“Radiation given off by the Japanese reactor is rapidly blown out to sea.”
“Officials are distributing iodine to prevent radiation from entering the body.”
“Iodine is an antidote for radiation.”
Wrong, wrong, and wrong.
These statements being heard over U.S. network television news stations reflect the widespread ignorance and lack of science education in the United States.
First, “particles” that give off radiation can be blown out to sea, but radiation from Iodine 131 doesn’t get blown anywhere.
The second error is the nature of the damage from radioactive particles. Radioactive Iodine 131, one of the products in spent nuclear fuel after uranium fission, is an isotope (it has extra neutrons). It gives off radiation when it eventually drops down to “normal” Iodine 127.
Iodine is taken into the body from the environment by eating it in food, drinking it water or breathing it in air. It is then absorbed into our bloodstream, flows throughout our body, and is soon excreted by our kidneys. But only our thyroid gland has receptors to pick up significant amounts of this element. If it is the Iodine 131 that gives off radiation, then its concentration in the thyroid produces a hot spot of local beta radiation that can cause nearby cells to become cancerous.
This accumulation is prevented if a person first ingests normal non-radioactive Iodine 127. By loading our thyroid cells with harmless iodine, any radioactive iodine passes on through our body and is filtered out by the kidneys and lost in urine.
Therefore, normal iodine neither prevents radioactive iodine from entering the body nor is it an “antidote” for radiation “poisoning” as broadcast by many major network and cable stations, often voiced by a so-called “expert” who has not done his homework.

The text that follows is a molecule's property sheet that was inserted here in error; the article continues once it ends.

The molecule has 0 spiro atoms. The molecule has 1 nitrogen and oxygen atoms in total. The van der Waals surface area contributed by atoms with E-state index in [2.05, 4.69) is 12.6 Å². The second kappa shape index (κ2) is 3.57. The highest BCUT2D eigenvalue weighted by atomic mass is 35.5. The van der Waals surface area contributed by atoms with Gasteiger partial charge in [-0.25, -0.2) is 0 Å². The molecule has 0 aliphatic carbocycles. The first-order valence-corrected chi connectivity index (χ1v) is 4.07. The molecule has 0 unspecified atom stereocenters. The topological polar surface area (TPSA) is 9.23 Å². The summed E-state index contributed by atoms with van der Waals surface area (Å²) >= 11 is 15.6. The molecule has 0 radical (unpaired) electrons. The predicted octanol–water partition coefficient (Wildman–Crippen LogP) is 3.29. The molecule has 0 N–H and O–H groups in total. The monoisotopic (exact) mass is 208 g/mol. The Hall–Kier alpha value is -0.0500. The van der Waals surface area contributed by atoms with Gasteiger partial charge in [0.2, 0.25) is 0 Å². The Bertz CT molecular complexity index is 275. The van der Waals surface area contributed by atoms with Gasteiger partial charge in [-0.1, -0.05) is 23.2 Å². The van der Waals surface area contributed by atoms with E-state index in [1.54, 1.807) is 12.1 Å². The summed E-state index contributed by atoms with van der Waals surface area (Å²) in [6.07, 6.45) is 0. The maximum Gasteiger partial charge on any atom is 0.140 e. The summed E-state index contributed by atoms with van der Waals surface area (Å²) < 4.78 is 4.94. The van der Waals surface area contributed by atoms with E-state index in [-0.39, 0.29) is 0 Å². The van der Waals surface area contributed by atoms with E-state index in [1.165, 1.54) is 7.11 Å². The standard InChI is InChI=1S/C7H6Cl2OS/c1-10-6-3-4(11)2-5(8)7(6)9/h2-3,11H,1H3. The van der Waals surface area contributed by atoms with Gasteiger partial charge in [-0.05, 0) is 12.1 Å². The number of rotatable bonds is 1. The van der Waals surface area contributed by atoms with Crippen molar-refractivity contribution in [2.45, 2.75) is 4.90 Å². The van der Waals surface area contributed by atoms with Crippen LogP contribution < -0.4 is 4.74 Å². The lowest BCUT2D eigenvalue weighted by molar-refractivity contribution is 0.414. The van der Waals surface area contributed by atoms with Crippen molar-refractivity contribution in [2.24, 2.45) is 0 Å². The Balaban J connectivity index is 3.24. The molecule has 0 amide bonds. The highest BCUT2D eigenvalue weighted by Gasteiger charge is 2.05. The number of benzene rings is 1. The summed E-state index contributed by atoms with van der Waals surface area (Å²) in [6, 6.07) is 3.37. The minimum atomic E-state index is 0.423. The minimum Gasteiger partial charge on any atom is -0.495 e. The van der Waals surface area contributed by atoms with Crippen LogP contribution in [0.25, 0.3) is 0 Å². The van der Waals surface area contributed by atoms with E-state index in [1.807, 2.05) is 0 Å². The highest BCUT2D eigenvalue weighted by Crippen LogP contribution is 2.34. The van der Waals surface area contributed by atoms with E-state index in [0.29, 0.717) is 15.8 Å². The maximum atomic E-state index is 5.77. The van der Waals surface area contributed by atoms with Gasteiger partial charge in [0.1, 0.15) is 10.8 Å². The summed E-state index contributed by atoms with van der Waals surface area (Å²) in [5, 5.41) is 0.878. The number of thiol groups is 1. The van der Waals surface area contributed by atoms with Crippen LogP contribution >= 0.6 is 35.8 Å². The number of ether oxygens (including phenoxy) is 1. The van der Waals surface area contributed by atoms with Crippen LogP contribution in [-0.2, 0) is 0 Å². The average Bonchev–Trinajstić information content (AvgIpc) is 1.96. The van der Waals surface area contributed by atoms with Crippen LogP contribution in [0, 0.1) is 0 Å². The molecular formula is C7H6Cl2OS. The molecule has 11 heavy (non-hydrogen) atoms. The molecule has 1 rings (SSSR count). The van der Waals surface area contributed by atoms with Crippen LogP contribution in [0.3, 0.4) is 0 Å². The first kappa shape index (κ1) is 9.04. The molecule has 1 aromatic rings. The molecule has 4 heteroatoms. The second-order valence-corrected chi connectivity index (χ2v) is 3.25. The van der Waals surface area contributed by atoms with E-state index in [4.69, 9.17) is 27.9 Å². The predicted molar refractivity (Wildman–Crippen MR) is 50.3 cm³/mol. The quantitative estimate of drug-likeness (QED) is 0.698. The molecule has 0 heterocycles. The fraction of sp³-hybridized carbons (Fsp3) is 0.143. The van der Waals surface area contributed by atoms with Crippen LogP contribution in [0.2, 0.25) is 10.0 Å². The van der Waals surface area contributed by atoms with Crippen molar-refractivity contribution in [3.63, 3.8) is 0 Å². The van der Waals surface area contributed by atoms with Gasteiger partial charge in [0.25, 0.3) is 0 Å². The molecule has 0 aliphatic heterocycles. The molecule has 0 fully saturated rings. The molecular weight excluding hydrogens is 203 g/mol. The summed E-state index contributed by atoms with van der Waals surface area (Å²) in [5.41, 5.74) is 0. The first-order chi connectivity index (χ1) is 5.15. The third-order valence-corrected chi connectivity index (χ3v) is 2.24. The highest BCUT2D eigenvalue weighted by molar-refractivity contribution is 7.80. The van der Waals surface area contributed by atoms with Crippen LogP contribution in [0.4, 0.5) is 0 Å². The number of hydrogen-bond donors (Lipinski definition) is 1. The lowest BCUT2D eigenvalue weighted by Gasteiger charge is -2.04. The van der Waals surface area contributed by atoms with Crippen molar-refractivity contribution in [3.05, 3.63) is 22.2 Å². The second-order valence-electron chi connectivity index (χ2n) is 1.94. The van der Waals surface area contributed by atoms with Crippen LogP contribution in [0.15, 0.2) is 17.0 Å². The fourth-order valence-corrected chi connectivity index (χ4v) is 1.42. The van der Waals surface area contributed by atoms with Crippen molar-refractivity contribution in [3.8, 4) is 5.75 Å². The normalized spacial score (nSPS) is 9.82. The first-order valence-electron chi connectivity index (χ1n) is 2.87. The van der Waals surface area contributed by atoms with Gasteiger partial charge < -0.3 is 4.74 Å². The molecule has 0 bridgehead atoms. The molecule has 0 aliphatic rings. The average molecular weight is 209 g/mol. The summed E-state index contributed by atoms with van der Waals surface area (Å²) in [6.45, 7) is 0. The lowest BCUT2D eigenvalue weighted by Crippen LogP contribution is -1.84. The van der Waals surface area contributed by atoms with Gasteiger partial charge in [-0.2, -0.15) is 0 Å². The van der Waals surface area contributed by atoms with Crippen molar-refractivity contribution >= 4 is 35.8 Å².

The error is not confined to one network and is not new. Dan Rather made the same error during the Chernobyl incident long ago on CBS. To a science teacher, such misinformation completely overwhelms what little radiation biology we can teach under today’s limited science curriculum.
Does it matter?
Lack of science understanding affects our attitude toward nuclear energy. Misconceptions about radiation run rampant among both proponents and opponents. Our public elections and decisions by our state and federal legislatures reflect widespread science ignorance.
Not so in Japan. The above science-stupid pronouncements on Japanese radio or television shows would bring overwhelming public correction. Similar to most developed countries (aside from the United States), Japanese students receive two to three times more science coursework in public schools. Physics classes begin much earlier because algebra is studied earlier. Their public understands isotopes and radiation.
But only a small percent of American students take physics and study radiation. Our National Science Education Standards are an embarrassment—an anemic curriculum that also ignores human anatomy and physiology. And the new science Common Core, being developed under a committee loaded with educationists rather than scientists, is anticipated to be even narrower, methods-driven, and content depleted.
The science stupidity being broadcast today to the American public—erroneous information by pseudo-experts—is unforgivable.